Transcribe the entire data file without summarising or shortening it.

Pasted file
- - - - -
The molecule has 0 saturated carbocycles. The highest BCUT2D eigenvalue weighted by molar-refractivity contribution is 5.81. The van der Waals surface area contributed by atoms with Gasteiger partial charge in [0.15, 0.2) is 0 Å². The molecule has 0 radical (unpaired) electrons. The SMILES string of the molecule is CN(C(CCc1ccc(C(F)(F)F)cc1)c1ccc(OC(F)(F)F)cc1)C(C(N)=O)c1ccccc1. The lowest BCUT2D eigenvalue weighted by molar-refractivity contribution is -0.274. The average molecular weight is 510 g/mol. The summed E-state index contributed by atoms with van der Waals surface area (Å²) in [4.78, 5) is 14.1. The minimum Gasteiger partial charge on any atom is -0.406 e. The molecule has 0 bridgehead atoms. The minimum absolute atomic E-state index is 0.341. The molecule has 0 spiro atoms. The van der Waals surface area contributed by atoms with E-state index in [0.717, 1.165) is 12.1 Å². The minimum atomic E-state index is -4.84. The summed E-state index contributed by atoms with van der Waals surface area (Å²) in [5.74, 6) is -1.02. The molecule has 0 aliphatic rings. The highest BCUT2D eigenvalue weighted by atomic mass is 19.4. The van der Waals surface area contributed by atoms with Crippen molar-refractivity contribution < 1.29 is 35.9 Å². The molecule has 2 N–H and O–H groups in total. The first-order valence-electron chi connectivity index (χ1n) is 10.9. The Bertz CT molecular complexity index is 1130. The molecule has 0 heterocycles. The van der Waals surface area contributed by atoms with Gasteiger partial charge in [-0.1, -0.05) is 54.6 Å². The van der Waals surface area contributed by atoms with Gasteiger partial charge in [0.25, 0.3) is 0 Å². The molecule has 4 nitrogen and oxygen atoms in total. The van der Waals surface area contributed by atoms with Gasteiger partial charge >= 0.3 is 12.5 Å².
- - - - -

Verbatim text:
The molecule has 0 saturated carbocycles. The highest BCUT2D eigenvalue weighted by molar-refractivity contribution is 5.81. The van der Waals surface area contributed by atoms with Gasteiger partial charge in [0.15, 0.2) is 0 Å². The molecule has 0 radical (unpaired) electrons. The SMILES string of the molecule is CN(C(CCc1ccc(C(F)(F)F)cc1)c1ccc(OC(F)(F)F)cc1)C(C(N)=O)c1ccccc1. The lowest BCUT2D eigenvalue weighted by molar-refractivity contribution is -0.274. The average molecular weight is 510 g/mol. The summed E-state index contributed by atoms with van der Waals surface area (Å²) in [4.78, 5) is 14.1. The minimum Gasteiger partial charge on any atom is -0.406 e. The molecule has 0 bridgehead atoms. The minimum absolute atomic E-state index is 0.341. The molecule has 0 spiro atoms. The van der Waals surface area contributed by atoms with E-state index in [0.717, 1.165) is 12.1 Å². The minimum atomic E-state index is -4.84. The summed E-state index contributed by atoms with van der Waals surface area (Å²) in [5.74, 6) is -1.02. The molecule has 0 aliphatic rings. The highest BCUT2D eigenvalue weighted by atomic mass is 19.4. The van der Waals surface area contributed by atoms with Crippen molar-refractivity contribution < 1.29 is 35.9 Å². The molecule has 2 N–H and O–H groups in total. The first-order valence-electron chi connectivity index (χ1n) is 10.9. The Bertz CT molecular complexity index is 1130. The molecule has 0 heterocycles. The van der Waals surface area contributed by atoms with Gasteiger partial charge in [-0.1, -0.05) is 54.6 Å². The van der Waals surface area contributed by atoms with Gasteiger partial charge in [0.25, 0.3) is 0 Å². The molecule has 4 nitrogen and oxygen atoms in total. The van der Waals surface area contributed by atoms with Gasteiger partial charge >= 0.3 is 12.5 Å².